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iamfondofpigs t1_jdy1b1p wrote

Author Jordan Batchelor:

> Analysis of keywords identified several sources of negative attitudes, such as claims that scientists can be corruptible, poor communicators, and misleading. Research methodologies were negatively evaluated on the basis of small sample sizes. Other commenters negatively evaluated social science research, especially psychology, as being pseudoscientific, and several commenters described science journalism as untrustworthy or sensationalized.


> And the mods should've removed all of those. Press that Nuke button, mods.

I am not so certain.

  • "Corruptible": Conflict of interest is relevant and should be pointed out.
  • "Poor communicators": This accusation can be a jumping-off point for a commenter to clarify the authors' intent.
  • "Misleading": Always good to point out when an author makes a claim that is not supported by their own data.
  • "Small sample sizes": This is the one where I most agree with Batchelor. Commenters often slam down this criticism without thinking about its relevance. Still, scientists often make the opposite mistake of overvaluing statistical significance.
  • "Negatively evaluated social science": Many articles that get posted here under the social science tag are closer to political commentary than social science.
  • "Described science journalism as untrustworthy or sensationalized": This is straightforwardly true, though. The majority of the time I read science journalism, and then go on to read the actual research paper, the science journalism article makes stronger claims than the research paper itself.

No doubt, there are good and bad ways to comment on these problems. I'd like to see what words and phrases Batchelor actually looked for in the corpus, and I'd like some examples of what Batchelor considers to be unreasonable comments. I can't access the actual article, though. My normal search methods failed. And my, ahem, other methods failed as well.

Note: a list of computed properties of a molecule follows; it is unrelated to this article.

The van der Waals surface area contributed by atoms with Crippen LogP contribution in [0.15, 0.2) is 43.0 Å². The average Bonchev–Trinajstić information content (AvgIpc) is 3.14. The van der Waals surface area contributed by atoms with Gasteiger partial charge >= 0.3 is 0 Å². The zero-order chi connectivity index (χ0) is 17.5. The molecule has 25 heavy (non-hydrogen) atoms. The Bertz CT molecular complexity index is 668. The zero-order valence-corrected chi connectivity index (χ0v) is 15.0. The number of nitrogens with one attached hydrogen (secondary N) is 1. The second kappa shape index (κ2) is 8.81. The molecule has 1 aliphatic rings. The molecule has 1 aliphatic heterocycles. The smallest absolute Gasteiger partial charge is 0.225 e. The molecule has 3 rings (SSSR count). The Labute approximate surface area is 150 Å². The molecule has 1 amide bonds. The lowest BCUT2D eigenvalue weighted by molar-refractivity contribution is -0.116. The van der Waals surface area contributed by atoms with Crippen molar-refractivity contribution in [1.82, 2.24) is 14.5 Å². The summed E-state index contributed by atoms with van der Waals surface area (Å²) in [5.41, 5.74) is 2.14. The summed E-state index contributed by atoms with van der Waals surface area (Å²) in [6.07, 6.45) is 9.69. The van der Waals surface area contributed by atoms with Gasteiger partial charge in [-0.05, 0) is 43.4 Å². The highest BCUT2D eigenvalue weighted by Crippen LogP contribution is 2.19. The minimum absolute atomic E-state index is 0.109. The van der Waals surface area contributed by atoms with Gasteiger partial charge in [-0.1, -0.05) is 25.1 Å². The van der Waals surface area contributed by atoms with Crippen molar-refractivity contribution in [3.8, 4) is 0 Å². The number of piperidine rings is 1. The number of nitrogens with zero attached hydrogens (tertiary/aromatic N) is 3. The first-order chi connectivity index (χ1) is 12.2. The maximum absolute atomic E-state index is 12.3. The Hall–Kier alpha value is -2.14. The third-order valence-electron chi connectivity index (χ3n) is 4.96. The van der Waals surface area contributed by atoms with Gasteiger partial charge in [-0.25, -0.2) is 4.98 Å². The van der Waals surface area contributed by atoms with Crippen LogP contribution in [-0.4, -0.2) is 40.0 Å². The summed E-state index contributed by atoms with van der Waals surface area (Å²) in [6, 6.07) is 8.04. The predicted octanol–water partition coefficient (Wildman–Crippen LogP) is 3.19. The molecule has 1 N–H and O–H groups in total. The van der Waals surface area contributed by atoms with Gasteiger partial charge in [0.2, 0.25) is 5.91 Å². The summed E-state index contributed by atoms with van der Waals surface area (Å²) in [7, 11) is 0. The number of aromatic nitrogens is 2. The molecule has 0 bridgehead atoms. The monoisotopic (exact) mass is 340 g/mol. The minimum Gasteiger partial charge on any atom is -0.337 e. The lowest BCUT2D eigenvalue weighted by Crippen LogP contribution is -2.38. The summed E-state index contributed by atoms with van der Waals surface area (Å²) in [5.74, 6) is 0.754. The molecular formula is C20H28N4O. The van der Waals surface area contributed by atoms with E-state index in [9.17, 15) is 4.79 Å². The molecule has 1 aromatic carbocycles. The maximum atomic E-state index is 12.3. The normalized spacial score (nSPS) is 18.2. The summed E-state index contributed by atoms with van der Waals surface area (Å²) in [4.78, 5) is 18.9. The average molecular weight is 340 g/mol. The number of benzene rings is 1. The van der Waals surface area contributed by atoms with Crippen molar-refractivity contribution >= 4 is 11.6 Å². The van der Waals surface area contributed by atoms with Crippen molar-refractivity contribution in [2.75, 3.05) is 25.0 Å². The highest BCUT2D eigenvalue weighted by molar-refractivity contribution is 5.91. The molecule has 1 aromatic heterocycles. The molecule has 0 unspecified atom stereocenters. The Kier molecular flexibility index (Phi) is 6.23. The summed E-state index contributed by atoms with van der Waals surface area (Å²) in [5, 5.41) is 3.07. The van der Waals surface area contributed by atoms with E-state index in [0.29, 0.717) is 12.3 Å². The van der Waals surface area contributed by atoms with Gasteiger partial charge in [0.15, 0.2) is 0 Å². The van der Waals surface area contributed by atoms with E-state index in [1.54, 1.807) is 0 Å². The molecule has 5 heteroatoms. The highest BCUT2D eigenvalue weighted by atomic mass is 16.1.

boooooooooo_cowboys t1_jdycwfd wrote

>"Misleading": Always good to point out when an author makes a claim that is not supported by their own data.

Be honest…how often do you see redditors actually engaging with the original article and giving valid critiques of the authors interpretations vs spitting out their knee jerk reaction to the headline? I’ve seen an awful lot of “poor communication” and “misleading” complaints that could have been cleared up by actually reading the article.


Trill-I-Am t1_jdy1xv5 wrote

Accusations are net negative even if they instigate good discussion


iamfondofpigs t1_jdy6hem wrote

Not sure what you mean. If I am to take you literally, what I'm hearing is, "/r/science would be a better subreddit if all critical comments were deleted."

I don't believe this is what you meant, but perhaps you could clarify?

When I use the word "accusation," I mean, "A claim that someone has done something wrong." This could be an accusation of malicious fraud; it could also be an accusation that someone has mistakenly used an inappropriate statistical test.

Is there a particular class of accusations that you think are harmful? Perhaps your definition of "accusation" is different from mine?

Would be interested to hear.